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Is riding a bike (on roads) a statistically quite dangerous activity/sport?

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Is riding a bike (on roads) a statistically quite dangerous activity/sport?

Old 05-18-20, 09:39 AM
  #26  
livedarklions
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Whenever you ask "is x activity dangerous?" the question immediately shifts to "as compared to what?"

I just rode 160 road miles this weekend, but I'm not willing to risk going to the barber right now.
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Old 05-18-20, 09:46 AM
  #27  
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Originally Posted by Oneder View Post
We have a hit and run accident every week here and thirty deaths a year even though it is not that big HARDLY ANYONE rides bicycles, it is probably literally the most dangerous place in the country to ride a bicycle. I have also been hit twice in the past and that is a big wakeup call.
How many of those riders were "taking the lane" when they were hit? Were you?
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Old 05-18-20, 10:18 AM
  #28  
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Originally Posted by flangehead View Post
ď99 percent of all statistics only tell 49 percent of the story.Ē
Ron DeLegge II, Gents with No Cents

The statistics, if done "right", are made up of large populations. That includes people who ride drunk at night wearing dark clothes with no reflectors (and at this point, it doesn't matter whether they are facing or riding with traffic...). For yourself and your family, the "statistics" tell you to put effort into learning safe practices.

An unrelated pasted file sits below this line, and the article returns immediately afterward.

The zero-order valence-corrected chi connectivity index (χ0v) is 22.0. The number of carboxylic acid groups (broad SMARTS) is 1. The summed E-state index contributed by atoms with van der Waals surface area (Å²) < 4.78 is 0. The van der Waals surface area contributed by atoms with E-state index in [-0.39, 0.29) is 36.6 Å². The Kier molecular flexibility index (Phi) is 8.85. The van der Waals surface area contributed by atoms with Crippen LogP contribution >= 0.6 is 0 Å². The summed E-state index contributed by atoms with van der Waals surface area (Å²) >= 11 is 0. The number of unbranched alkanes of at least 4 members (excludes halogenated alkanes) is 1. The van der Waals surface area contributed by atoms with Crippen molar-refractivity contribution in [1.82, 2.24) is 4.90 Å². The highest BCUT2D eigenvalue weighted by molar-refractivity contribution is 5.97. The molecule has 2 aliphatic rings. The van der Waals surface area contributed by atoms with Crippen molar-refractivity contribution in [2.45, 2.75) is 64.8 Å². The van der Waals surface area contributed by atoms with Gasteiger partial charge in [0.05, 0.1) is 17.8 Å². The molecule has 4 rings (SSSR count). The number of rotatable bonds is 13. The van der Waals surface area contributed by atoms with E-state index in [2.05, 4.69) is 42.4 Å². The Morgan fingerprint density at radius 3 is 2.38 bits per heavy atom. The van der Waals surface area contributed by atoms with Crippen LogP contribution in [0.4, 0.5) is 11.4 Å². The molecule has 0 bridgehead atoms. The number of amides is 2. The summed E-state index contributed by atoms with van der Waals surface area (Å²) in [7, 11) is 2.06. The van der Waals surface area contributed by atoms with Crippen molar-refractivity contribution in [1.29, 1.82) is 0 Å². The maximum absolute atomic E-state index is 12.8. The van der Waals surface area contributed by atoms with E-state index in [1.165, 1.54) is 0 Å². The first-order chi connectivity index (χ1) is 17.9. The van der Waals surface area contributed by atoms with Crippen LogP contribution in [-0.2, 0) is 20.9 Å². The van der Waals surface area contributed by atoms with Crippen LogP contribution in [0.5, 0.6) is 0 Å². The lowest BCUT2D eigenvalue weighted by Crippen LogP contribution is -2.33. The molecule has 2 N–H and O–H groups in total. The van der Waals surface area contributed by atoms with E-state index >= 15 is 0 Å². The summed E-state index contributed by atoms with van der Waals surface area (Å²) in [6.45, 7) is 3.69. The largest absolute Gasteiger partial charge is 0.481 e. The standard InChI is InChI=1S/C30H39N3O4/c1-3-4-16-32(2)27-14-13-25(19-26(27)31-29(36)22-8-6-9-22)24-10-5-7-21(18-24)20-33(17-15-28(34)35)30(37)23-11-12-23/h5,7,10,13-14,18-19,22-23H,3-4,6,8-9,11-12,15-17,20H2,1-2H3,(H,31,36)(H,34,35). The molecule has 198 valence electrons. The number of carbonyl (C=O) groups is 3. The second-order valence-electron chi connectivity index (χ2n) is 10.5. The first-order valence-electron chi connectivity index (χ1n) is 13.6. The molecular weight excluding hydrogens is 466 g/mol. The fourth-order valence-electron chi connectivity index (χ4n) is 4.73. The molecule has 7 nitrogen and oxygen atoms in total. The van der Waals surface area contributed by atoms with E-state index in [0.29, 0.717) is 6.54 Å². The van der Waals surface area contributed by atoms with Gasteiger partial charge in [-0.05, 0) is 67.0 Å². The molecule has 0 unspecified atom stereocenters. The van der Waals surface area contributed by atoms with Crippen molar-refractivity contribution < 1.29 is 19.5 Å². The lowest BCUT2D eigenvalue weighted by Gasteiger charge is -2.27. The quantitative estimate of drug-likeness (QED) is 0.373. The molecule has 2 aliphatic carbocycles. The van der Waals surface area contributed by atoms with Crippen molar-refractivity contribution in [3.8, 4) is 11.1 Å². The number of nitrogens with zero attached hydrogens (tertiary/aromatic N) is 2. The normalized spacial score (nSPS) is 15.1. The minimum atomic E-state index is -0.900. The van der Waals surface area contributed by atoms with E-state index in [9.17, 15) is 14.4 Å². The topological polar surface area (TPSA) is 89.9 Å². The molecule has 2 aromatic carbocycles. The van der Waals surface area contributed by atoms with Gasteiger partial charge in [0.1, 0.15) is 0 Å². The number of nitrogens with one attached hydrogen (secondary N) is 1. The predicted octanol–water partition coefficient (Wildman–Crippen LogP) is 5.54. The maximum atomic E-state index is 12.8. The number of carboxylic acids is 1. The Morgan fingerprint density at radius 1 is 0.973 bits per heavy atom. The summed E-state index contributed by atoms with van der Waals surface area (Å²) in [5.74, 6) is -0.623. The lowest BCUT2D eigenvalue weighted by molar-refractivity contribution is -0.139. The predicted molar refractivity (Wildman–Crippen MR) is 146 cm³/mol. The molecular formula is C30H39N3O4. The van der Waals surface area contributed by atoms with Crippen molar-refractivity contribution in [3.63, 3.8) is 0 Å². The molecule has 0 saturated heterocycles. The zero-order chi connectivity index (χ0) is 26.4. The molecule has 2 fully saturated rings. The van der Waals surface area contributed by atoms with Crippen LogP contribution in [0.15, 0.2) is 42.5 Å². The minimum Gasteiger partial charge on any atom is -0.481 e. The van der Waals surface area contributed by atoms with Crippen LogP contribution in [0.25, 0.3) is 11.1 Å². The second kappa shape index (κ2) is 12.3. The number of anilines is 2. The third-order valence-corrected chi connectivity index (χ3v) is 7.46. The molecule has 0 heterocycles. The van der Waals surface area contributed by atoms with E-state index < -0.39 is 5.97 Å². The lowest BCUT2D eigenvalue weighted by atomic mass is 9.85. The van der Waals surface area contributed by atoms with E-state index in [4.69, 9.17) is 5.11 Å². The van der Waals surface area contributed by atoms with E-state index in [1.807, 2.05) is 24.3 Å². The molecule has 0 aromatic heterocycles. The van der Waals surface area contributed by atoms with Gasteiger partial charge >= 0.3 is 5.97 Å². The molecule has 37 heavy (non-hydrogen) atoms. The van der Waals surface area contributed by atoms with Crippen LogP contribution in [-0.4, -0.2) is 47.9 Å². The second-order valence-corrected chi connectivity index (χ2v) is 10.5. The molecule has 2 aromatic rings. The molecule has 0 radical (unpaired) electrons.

What is important is how you behave. There are a lot of resources out there:

https://www.bicyclesafe.com/ This is a good quick overview of what to be alert for. You can jump start your situational awareness by looking for the collision types developing as you ride.

https://www.bikeleague.org/ridesmart Besides the internet content, here in the US the League facilitates training classes. I've taken it twice and I'll take it again in the future because I learn something new each time.

There's lots more out there. I've been commuting by bike for over 15 years on US suburban roads and I am still learning how to be a safer rider.

Maintain situational awareness and be conspicuous.



Then it will be much less likely that you'll be the individual in the "statistical population" that gets injured or killed.
Given all the input I have read so far, this is the post I would pay attention. Most people do not take the time to learn how to bike safely. Ride Smart is a good overview. Cycle Savvy would be another. Pay extra attention where accidents happen. How to take the lane. And other types of learning.

Also, there are many people, even those who bike, who will be willing to tell you about the horrors of riding on roads. There is no doubt that the Dutch approach is the one that should be used all over the world. Having said that, the concerns expressed by many people in N. America, is exaggerated and I expect start with fear and lack of training. That is not to say, they have not had accidents and maybe not their fault. Happens driving and walking too.
I have ridden in cities and rural areas in Europe on self contained tours and techniques are similar.
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Old 05-18-20, 11:20 AM
  #29  
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Originally Posted by debade View Post
Given all the input I have read so far, this is the post I would pay attention. Most people do not take the time to learn how to bike safely. Ride Smart is a good overview. Cycle Savvy would be another. Pay extra attention where accidents happen. How to take the lane. And other types of learning.

Also, there are many people, even those who bike, who will be willing to tell you about the horrors of riding on roads. There is no doubt that the Dutch approach is the one that should be used all over the world. Having said that, the concerns expressed by many people in N. America, is exaggerated and I expect start with fear and lack of training. That is not to say, they have not had accidents and maybe not their fault. Happens driving and walking too.